Not too much has changed in how we celebrate Christmas nowadays. Our families have grown. Between snags and sweeties, life long partners and broken hearts, we have built up our family enough that Mom's house is now much like Grandma Boyer's house was back in the day - full of laughter and food, cousins and stories.
And I do need help – and help is here. My brothers and their families, my parents, my best friends, my friends, and so on. If I need help, I just have to ask. Aerie is loved by many, and that is so good. She has a million aunties, just like any rez kid.
I splurge on a coffee I cannot afford, and I smile. The sun is shining. The mountains are outside the window. I write poetry. I am loved. All is well.
But slowly, slowly, I felt like I couldn’t breathe. I couldn’t feel the joy. I couldn’t feel the passion. I felt… grey. Nothing. Absent. I went through the motions and denied that anything was wrong. Or I would sigh and shake my head, because even if something was wrong, there was nothing anyone could do to “fix it.”
I stood still for a second, listening to the Rez accents in a big city, the sweet rush of ocean wind blowing through our hair, and I smiled. Sometimes you find kin in the most unexpected places.
I've been photographing my Northern Grads going onto my seventh summer. I have worked in Beauval, Patuanak, Meadow Lake, Birch Narrows, Prince Albert, Rosthern and North Battleford. I have worked with my Métis, Dene and Cree kids while laughing at thick accents and the massive amount of family members that show up for 'immediate family only' images.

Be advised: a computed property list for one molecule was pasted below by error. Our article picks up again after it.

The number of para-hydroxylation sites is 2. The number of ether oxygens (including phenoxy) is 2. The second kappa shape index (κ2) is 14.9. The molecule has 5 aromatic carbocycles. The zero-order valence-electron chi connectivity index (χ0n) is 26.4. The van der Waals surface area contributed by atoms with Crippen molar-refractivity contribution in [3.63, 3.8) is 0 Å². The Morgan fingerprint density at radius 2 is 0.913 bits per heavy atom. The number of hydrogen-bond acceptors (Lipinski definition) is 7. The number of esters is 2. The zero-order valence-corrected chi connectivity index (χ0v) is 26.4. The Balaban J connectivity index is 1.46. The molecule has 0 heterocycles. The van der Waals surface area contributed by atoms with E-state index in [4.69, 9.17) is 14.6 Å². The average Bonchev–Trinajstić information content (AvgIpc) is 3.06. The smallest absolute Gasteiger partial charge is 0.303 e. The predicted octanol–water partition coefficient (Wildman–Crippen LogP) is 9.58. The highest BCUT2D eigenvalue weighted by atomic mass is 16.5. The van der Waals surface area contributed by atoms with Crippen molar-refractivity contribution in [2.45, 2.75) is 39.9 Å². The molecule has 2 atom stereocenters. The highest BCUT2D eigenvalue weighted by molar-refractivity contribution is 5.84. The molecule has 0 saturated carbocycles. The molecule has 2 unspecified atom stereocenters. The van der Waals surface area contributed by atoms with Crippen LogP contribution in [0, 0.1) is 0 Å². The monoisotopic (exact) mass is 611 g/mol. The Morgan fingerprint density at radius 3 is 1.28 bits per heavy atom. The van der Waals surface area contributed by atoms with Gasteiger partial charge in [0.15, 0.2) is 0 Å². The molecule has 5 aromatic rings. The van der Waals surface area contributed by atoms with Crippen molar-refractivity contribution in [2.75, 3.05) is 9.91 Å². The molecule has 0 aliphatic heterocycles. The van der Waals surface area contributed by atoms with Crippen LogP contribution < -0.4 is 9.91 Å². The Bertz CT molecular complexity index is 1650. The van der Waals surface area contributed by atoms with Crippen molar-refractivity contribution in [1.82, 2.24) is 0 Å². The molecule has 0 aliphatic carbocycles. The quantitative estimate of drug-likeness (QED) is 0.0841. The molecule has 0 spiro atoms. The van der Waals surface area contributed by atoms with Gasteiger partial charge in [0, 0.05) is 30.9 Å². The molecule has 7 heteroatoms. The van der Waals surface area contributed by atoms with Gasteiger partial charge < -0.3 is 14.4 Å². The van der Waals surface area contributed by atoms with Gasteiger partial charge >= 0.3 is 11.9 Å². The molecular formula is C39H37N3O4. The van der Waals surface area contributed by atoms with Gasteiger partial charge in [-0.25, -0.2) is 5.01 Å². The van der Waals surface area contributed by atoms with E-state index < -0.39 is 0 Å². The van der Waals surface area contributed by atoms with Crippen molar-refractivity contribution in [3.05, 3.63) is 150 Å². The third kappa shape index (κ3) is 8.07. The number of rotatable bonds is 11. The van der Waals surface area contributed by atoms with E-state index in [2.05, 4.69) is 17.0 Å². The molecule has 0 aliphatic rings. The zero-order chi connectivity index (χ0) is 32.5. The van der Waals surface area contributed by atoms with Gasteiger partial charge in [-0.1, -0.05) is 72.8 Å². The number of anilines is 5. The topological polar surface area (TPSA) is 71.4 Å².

I needed a very specific shot of an Indigenous woman, standing proud, playful, and sensual. No biggie. Just decolonizing images, one Indigenous at a time.
One of the first dates I went on was with a white guy. Which was new for me. Being from a small Northern Indigenous community, I usually dated Dene’s, Cree’s and sometimes, when I was feeling exotic, Métis. But “dating” in the North – it’s not like in the city.
I watched the skyline of Toronto being bathed in the golden light of sunset and laughed, frustrated. The skyline blocked out all that natural light from hitting us – so how do the Toronto photographers do this?
I don't love studio work, but I accept the challenge. I want to try. I want to learn. I want to make the mistakes.